It took me a while to solve this problem. More than expected in fact.
I was able to run the problem since the beginning but the values were too away from what I expected and I thought the problem was related to something behind Icofoam ... not the code, far from that ... but, my problem setting.
The values were wrong due to two things a coarse mesh and , I believe, floating number precision. I had to produce a finer mesh to see the actual results and increase the tool's length. I came with the following conclusion: we need to evaluate how the tool's length is going to affect the results previously. Took me a while to simulate everything.
This steady, laminar flow with Newtonian fluid has an analytical solution and can be easily derived from NavierStokes equations. Obs: For this time I will not consider the gravity.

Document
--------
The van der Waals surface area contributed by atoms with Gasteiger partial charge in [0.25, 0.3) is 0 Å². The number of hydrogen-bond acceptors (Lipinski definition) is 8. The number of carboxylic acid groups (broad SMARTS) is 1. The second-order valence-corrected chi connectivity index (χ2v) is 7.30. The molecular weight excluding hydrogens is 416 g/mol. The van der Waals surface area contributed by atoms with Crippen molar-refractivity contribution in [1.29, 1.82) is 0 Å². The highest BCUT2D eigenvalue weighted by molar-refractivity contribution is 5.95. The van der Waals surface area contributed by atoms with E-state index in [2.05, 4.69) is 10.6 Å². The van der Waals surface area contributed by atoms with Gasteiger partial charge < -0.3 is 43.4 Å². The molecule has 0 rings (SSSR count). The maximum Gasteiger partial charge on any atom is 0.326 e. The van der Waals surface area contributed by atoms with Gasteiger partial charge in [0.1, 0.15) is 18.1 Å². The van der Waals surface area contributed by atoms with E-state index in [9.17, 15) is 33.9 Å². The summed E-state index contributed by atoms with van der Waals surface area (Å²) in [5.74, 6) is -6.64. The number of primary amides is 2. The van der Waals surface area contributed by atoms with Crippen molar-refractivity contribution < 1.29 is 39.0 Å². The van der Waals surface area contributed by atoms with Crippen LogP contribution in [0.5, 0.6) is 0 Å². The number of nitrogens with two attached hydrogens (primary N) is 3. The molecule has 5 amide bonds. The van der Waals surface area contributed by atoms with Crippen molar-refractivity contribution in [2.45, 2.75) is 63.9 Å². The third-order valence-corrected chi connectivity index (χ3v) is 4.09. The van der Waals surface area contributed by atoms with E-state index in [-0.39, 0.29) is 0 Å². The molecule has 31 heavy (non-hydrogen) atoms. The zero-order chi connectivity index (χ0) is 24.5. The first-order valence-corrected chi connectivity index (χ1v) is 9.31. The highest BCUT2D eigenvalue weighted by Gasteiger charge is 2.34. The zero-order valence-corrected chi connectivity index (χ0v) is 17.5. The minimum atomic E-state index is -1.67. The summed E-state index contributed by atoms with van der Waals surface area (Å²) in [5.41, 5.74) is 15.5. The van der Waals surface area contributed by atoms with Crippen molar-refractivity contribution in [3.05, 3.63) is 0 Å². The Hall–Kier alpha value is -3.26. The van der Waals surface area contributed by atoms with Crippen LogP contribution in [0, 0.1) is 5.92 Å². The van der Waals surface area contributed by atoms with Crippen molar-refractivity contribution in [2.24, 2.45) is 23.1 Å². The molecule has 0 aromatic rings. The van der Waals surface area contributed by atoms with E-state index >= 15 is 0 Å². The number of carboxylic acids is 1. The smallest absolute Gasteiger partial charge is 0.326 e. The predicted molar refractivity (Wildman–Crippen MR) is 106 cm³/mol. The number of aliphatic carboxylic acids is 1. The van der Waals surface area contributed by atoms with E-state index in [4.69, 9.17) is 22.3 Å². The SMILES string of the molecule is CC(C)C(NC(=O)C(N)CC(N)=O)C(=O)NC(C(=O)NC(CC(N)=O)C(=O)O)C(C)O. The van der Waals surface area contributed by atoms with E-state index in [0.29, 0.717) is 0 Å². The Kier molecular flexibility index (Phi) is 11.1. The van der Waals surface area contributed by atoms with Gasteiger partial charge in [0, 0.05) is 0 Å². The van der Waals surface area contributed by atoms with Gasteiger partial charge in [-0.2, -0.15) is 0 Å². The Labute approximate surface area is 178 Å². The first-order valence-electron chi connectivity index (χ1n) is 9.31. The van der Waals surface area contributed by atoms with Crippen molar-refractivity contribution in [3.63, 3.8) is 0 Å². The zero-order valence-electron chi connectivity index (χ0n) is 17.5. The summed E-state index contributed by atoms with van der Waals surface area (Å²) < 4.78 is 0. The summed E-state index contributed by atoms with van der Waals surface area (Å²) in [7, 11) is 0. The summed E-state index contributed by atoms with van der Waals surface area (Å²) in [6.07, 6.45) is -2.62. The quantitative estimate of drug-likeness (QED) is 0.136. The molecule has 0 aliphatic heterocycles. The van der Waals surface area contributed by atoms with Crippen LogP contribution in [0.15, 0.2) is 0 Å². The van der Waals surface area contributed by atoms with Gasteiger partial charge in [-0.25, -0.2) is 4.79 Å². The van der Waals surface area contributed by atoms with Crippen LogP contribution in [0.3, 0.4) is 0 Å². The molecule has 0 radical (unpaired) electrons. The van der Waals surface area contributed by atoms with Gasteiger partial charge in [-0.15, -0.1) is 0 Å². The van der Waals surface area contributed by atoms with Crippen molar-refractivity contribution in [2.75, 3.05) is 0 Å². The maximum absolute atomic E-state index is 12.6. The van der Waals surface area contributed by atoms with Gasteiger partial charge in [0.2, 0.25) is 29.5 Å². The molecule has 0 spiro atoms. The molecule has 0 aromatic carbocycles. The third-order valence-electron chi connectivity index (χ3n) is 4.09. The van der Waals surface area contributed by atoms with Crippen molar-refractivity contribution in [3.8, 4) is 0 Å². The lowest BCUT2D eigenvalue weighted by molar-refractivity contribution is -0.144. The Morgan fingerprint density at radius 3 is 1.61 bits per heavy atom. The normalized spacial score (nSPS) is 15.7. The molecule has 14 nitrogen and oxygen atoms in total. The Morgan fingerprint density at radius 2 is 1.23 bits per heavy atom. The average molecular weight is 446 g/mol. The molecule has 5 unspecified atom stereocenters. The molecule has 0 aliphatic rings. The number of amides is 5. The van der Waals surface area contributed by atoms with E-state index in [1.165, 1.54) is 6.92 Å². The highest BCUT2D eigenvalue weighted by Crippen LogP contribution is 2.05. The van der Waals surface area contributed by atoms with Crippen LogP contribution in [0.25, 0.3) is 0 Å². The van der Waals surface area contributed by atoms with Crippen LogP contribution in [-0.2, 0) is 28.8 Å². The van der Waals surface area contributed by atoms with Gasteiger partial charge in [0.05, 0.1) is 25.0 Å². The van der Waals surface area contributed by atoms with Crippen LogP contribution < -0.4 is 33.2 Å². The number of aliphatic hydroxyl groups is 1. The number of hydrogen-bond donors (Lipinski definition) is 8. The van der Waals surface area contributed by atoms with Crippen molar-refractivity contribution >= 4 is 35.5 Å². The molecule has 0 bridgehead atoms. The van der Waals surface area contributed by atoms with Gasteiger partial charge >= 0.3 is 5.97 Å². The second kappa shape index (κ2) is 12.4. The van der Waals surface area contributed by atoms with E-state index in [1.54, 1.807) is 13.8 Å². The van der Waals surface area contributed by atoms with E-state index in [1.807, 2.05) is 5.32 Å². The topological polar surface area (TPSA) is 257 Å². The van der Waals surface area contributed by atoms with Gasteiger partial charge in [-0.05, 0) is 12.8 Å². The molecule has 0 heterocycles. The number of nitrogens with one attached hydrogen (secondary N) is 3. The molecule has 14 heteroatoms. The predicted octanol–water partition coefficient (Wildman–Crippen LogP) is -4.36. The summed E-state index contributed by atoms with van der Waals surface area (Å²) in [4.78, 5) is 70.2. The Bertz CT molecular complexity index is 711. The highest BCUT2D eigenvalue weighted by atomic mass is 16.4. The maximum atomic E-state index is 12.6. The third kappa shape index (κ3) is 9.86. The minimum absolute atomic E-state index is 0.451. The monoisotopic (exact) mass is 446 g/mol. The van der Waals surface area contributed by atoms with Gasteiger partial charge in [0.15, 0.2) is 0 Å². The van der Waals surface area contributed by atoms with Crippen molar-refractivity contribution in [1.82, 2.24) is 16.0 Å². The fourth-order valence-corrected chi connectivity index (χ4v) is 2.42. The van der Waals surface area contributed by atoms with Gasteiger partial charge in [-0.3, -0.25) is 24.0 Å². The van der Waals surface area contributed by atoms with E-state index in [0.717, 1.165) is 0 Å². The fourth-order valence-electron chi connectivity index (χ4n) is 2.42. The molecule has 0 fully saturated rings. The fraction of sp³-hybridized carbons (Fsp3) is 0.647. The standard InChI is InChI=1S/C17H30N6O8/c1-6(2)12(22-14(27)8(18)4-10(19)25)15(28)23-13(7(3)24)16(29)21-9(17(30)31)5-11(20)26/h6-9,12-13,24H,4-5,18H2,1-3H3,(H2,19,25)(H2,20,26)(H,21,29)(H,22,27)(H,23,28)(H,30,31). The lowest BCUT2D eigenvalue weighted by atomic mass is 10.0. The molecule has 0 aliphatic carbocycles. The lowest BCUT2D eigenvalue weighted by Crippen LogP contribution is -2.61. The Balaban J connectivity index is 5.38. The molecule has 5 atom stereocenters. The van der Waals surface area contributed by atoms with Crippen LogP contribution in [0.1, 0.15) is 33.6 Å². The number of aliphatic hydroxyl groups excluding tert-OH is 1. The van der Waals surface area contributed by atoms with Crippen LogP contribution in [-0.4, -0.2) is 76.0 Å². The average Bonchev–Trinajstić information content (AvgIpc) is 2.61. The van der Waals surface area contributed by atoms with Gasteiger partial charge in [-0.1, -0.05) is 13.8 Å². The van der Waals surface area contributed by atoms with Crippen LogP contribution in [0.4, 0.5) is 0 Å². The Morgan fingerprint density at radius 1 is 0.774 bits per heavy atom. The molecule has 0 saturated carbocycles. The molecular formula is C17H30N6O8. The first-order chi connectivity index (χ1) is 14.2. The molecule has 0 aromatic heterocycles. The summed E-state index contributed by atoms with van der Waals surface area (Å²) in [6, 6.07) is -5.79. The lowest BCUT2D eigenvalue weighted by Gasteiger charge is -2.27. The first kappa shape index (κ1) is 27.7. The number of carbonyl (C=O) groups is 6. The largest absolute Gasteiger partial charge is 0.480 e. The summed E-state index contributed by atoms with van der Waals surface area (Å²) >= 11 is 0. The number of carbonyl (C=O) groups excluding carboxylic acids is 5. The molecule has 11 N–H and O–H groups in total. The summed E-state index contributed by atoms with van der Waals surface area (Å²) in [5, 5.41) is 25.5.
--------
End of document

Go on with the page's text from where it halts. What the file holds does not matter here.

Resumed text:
Velocity profile is given by the following equation:
And the pressure drop on an annular section of length
l would be:
Where:
p → pressure
ρ → density
ν → kinematic viscosity
r_{o }→ outer wall radius
r_{i }→ inner wall radius
v_{m }→ average annular velocity
All units are in SI.
From the dimensions in
http://chasingaftermystuff.blogspot.com.br/2013/04/creatingmesh.html we will change the tool's length to 10m ,
ν = 7.27e5 m
^{2}/s,
ρ = 1.10e+3 kg/m
^{3}_{ }and
v_{m }= 1.66 m/s we will have a Reynolds number of 1159 and we can safely assume that the flow is laminar. So,
Δp/ρ is assumed to be 22.43 m
^{2}/s
^{2},
Δp = 24.67 kPa.
We have the pressure drop and the velocity profile. Taking the results from the simulation we can see the values agree with minor error (we still have space to increase the mesh definition). You can see that in the graphics the "noslip" condition on the walls are obeyed.

Pressure divided by density 

Velocity magnitude contour 

Velocity vector over velocity contour 

Velocity plot against cells. 
For a next post I will compare simulated velocity plots against its analytical solution and solve another exercise.